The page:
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Fear Culture and Blacklisting
"No one would take legal action out of fear really. It's a small world in video games and no company wants to hire someone who's been splattered over the news papers for taking legal action against a developer for doing exactly what everyone else is already doing; overworking their staff...In truth, it would take a massive joint effort which (in these days) could easily be done virally online. Though most developers would sooner just replace you with the next hungry sucker than listen to what you have to say."
There have been, in fact, been numerous lawsuits concerning overtime against all of the major developer-publishers, but this comment reflects a very common perception among developers that still hasn't changed. What I would say to these developers is that a company that will refrain from hiring you because you've defended your legal rights is not one that you want to go anywhere near with a twelve foot clown pole. If anyone should have been blacklisted from the industry over troublemaking, it's me, and the job offers didn't cease or even trickle once I went public. It is still the case that talent and skill trump politics in this industry, and I hope it always is.
Despite the overall litigious nature of the American public as compared to the populations of other companies, an unfair stigma against filing labor-related lawsuits exists in this country. The facts of the matter are simple: Businesses rely on the law in order to function, society to provide their marketplace, and labor to generate their product. EA, Sony, Microsoft, and all of the rest rely on legal protection to safeguard their businesses, protection that they are not at all shy in seeking when it comes to defending what is legally theirs. It is simple hypocrisy for them to resent game developers, or anyone else, for doing the same.
Discussion of company culture is a core quality of life issue, and arguably, from a developer standpoint, a question of finding your perfect game culture match; the Inside Job has previously discussed a theory toward cultural 'types' in development studios.
"I work in the "trenches". I think the games industry as a whole has a lot of really unprofessional people working in it across all disciplines. On one side of the coin we might say it helps us to be creative if we keep extreme flex hours, have lots of toys in the office, play games at lunch that regularly extend back into work hours, etc.. But the other side of the coin is that these things make us all less efficient. They set up an environment where it seems ok to come unprepared to meetings, or even show up late. I'm not saying Soviet era strictness needs to be the norm, but we should definitely be making more efficient use of our time. If we set up a professional work environment we'll not only be more efficient, but we'll taken more seriously by production, and management."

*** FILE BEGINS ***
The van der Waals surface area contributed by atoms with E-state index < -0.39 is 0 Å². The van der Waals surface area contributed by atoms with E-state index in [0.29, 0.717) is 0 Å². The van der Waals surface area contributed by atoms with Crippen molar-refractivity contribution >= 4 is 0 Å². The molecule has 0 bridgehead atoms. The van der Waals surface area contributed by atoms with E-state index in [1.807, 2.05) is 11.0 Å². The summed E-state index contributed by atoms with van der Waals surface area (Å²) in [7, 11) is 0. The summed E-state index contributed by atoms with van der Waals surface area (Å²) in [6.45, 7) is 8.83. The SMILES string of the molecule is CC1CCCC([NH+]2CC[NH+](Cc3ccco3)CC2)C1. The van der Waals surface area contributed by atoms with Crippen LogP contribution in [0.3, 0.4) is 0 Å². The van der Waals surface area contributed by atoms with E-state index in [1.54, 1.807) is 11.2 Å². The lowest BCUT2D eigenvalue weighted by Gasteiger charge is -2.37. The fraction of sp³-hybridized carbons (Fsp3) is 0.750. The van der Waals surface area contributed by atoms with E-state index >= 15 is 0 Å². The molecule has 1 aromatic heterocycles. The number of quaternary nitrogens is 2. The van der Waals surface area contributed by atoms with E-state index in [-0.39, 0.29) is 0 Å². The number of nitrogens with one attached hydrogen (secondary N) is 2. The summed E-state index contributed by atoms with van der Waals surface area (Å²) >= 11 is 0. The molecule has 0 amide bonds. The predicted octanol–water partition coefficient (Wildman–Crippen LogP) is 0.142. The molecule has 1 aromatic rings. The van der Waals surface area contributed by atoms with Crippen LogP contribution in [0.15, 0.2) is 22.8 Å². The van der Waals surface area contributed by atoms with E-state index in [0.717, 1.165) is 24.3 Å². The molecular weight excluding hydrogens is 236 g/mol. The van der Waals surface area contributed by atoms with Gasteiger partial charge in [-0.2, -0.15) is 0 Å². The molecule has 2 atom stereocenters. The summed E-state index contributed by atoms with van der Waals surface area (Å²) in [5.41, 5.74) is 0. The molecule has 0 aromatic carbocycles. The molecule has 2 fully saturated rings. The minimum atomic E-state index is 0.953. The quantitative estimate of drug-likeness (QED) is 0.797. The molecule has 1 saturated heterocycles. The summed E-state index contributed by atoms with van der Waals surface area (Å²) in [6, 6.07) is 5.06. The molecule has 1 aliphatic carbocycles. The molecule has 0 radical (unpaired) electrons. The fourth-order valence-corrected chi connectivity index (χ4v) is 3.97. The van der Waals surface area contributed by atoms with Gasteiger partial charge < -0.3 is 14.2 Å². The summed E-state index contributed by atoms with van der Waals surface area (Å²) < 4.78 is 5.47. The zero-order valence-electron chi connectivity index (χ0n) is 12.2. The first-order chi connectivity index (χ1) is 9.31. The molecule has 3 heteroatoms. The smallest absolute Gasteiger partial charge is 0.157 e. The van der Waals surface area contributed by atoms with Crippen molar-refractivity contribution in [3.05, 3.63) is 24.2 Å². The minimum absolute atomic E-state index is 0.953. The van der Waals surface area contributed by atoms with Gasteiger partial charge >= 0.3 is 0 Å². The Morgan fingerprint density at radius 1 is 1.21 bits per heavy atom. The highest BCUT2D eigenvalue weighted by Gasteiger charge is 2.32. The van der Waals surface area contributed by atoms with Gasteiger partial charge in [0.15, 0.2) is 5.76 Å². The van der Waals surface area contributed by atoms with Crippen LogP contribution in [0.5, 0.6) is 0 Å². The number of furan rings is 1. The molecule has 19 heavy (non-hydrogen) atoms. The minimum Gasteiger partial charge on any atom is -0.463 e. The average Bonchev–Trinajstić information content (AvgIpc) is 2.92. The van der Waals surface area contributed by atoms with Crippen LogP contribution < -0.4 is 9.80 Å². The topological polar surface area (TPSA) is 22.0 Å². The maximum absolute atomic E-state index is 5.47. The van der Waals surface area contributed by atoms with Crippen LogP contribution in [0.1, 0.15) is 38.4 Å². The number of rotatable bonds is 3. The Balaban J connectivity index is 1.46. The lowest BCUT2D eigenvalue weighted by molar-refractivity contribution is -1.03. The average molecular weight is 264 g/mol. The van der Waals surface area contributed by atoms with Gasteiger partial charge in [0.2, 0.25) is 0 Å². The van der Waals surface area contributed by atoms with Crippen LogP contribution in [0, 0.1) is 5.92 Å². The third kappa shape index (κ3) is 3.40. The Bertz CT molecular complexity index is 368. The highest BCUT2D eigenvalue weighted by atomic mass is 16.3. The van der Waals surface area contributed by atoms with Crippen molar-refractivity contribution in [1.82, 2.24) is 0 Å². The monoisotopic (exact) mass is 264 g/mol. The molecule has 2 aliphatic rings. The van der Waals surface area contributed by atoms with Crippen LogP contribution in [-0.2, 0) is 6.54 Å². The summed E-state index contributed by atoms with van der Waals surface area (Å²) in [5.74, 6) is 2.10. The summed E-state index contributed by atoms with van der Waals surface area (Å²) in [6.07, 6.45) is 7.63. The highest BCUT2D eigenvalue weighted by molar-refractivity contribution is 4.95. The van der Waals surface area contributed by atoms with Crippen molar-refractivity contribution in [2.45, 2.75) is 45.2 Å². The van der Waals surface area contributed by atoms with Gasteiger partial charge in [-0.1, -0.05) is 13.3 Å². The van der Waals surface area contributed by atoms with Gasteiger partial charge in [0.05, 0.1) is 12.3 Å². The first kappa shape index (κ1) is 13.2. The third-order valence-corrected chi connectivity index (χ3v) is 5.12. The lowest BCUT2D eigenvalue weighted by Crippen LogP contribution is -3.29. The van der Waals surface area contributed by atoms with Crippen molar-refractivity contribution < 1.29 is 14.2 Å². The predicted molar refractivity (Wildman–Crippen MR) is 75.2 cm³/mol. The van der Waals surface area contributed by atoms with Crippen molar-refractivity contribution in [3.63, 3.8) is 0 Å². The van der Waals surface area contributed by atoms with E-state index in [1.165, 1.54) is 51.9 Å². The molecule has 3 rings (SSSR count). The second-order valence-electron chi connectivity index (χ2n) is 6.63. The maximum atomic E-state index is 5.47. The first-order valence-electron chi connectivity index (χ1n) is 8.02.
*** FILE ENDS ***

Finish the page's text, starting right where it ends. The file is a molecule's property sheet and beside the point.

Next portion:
"Interesting article.. Anonymous (above). You mentioned your 'not popular' opinion but in some ways I might agree. I've always been a, 'sit down, work, then go home' type of person. I don't even smoke to cut out those wasted 15 minutes on the hour spent away from my work. Though I enjoy gaming immensely, I don't think it's the most productive in a workplace. I actually have no problems with the younger guys gaming through lunch (and often a little over) because they stay in the offices til 2am to make up for their lack of experience and wasted time in the day. What bothers me only is when management will group guys like me with guys like them and expects me to work til 2am even though I've been at my desk for 9hrs already."
-- Benjamin Quintero
"In response to the 12:45 anonymous and Benjamin:
You're both right, there is a lot of unprofessional behavior from people in games. But does the chicken come before the egg? Maybe some people don't put their nose to the grindstone because they know that no matter how hard they push themselves or how ahead of their schedules they get, they're still going to be asked by management to come in on Saturday?"
The discussions on company culture continue and will continue into the future. Mainly, from a broad standpoint, this is an issue of identification. What's important is not that different methods work for different folks, but that we currently lack a clean means of identifying company culture prior to entering into that work environment. Ideally, this is done during interviews with the company one is wooing, but frequently developers find themselves surprised by company culture and standards once they begin the actual work. Too much of the gauging of a variety of company attributes is done through word-of-mouth, and this is one reason why most industry jobs are achieved through connections; there's a certain effectiveness in allowing the social networks of individuals to shape hiring, because it utilizes the intuitive engine of individual personalities to determine compatibility. In short, if I like a work environment, and we're close friends, chances are higher that you will like my work environment.
The problem with this is that it is both xenophobic - oppressive to those breaking in and to parallel talents from outside the industry deepening our pool - and inefficient. There's no pat solution now, no way of categorizing game studio cultures - but it's a direction worth considering.